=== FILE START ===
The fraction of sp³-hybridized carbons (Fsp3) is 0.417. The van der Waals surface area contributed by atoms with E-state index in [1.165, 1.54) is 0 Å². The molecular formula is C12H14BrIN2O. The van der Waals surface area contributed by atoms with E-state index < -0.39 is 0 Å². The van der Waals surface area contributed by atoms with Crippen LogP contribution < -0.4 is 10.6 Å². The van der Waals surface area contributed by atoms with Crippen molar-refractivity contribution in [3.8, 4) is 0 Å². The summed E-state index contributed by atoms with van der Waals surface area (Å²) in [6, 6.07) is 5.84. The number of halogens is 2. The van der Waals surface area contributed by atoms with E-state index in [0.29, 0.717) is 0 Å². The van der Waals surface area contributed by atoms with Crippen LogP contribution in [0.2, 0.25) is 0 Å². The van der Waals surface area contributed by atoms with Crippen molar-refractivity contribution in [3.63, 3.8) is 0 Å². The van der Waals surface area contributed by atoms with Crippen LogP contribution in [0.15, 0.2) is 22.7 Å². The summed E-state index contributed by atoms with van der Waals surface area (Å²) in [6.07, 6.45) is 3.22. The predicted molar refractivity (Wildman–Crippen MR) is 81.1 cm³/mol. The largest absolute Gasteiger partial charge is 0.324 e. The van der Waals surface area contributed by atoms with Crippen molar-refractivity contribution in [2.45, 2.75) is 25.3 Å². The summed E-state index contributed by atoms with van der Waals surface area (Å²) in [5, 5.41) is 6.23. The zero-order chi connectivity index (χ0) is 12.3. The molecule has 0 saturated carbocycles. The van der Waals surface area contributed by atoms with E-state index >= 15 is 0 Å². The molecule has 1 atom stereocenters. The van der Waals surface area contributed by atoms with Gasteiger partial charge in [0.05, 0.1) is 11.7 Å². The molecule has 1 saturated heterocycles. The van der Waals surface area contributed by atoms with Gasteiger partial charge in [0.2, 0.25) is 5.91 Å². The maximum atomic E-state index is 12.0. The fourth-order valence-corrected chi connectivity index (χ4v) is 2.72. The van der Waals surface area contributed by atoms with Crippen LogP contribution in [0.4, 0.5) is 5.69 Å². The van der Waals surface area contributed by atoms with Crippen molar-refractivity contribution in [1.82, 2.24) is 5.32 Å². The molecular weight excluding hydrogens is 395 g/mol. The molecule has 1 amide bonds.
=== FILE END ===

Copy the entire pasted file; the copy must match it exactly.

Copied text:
The fraction of sp³-hybridized carbons (Fsp3) is 0.417. The van der Waals surface area contributed by atoms with E-state index in [1.165, 1.54) is 0 Å². The molecular formula is C12H14BrIN2O. The van der Waals surface area contributed by atoms with E-state index < -0.39 is 0 Å². The van der Waals surface area contributed by atoms with Crippen LogP contribution < -0.4 is 10.6 Å². The van der Waals surface area contributed by atoms with Crippen molar-refractivity contribution in [3.8, 4) is 0 Å². The summed E-state index contributed by atoms with van der Waals surface area (Å²) in [6, 6.07) is 5.84. The number of halogens is 2. The van der Waals surface area contributed by atoms with E-state index in [0.29, 0.717) is 0 Å². The van der Waals surface area contributed by atoms with Crippen LogP contribution in [0.2, 0.25) is 0 Å². The van der Waals surface area contributed by atoms with Crippen molar-refractivity contribution in [3.63, 3.8) is 0 Å². The van der Waals surface area contributed by atoms with Crippen LogP contribution in [0.15, 0.2) is 22.7 Å². The summed E-state index contributed by atoms with van der Waals surface area (Å²) in [6.07, 6.45) is 3.22. The predicted molar refractivity (Wildman–Crippen MR) is 81.1 cm³/mol. The largest absolute Gasteiger partial charge is 0.324 e. The van der Waals surface area contributed by atoms with Crippen molar-refractivity contribution in [2.45, 2.75) is 25.3 Å². The summed E-state index contributed by atoms with van der Waals surface area (Å²) in [5, 5.41) is 6.23. The zero-order chi connectivity index (χ0) is 12.3. The molecule has 0 saturated carbocycles. The van der Waals surface area contributed by atoms with E-state index >= 15 is 0 Å². The molecule has 1 atom stereocenters. The van der Waals surface area contributed by atoms with Gasteiger partial charge in [0.05, 0.1) is 11.7 Å². The molecule has 1 saturated heterocycles. The van der Waals surface area contributed by atoms with Gasteiger partial charge in [0.2, 0.25) is 5.91 Å². The maximum atomic E-state index is 12.0. The fourth-order valence-corrected chi connectivity index (χ4v) is 2.72. The van der Waals surface area contributed by atoms with Crippen LogP contribution in [0.4, 0.5) is 5.69 Å². The van der Waals surface area contributed by atoms with Crippen molar-refractivity contribution in [1.82, 2.24) is 5.32 Å². The molecular weight excluding hydrogens is 395 g/mol. The molecule has 1 amide bonds.